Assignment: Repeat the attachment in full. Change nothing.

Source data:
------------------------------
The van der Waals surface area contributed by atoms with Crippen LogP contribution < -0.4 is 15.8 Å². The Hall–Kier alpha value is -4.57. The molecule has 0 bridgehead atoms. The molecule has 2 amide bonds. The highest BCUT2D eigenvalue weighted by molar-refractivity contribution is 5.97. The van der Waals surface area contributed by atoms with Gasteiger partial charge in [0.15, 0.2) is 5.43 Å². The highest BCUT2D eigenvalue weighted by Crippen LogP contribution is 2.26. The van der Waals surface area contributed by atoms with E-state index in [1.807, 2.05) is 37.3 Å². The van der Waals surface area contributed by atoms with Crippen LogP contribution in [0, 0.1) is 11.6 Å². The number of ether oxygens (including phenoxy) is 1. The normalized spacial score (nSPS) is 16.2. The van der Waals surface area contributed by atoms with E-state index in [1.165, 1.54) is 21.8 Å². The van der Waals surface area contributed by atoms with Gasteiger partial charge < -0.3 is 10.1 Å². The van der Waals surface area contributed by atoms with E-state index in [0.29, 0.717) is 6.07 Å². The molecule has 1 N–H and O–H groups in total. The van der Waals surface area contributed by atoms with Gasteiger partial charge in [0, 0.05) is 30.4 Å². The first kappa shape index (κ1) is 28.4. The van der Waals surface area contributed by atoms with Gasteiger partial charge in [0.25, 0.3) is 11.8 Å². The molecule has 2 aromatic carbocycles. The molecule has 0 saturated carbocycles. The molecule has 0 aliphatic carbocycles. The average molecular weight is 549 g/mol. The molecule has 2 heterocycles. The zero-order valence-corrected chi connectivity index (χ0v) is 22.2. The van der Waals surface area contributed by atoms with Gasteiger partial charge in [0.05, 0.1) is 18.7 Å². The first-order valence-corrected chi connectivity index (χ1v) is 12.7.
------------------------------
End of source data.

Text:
The van der Waals surface area contributed by atoms with Crippen LogP contribution < -0.4 is 15.8 Å². The Hall–Kier alpha value is -4.57. The molecule has 0 bridgehead atoms. The molecule has 2 amide bonds. The highest BCUT2D eigenvalue weighted by molar-refractivity contribution is 5.97. The van der Waals surface area contributed by atoms with Gasteiger partial charge in [0.15, 0.2) is 5.43 Å². The highest BCUT2D eigenvalue weighted by Crippen LogP contribution is 2.26. The van der Waals surface area contributed by atoms with E-state index in [1.807, 2.05) is 37.3 Å². The van der Waals surface area contributed by atoms with Crippen LogP contribution in [0, 0.1) is 11.6 Å². The number of ether oxygens (including phenoxy) is 1. The normalized spacial score (nSPS) is 16.2. The van der Waals surface area contributed by atoms with E-state index in [1.165, 1.54) is 21.8 Å². The van der Waals surface area contributed by atoms with Gasteiger partial charge < -0.3 is 10.1 Å². The van der Waals surface area contributed by atoms with E-state index in [0.29, 0.717) is 6.07 Å². The molecule has 1 N–H and O–H groups in total. The van der Waals surface area contributed by atoms with Gasteiger partial charge in [0, 0.05) is 30.4 Å². The first kappa shape index (κ1) is 28.4. The van der Waals surface area contributed by atoms with Gasteiger partial charge in [0.25, 0.3) is 11.8 Å². The molecule has 2 aromatic carbocycles. The molecule has 0 saturated carbocycles. The molecule has 0 aliphatic carbocycles. The average molecular weight is 549 g/mol. The molecule has 2 heterocycles. The zero-order valence-corrected chi connectivity index (χ0v) is 22.2. The van der Waals surface area contributed by atoms with Gasteiger partial charge in [0.05, 0.1) is 18.7 Å². The first-order valence-corrected chi connectivity index (χ1v) is 12.7.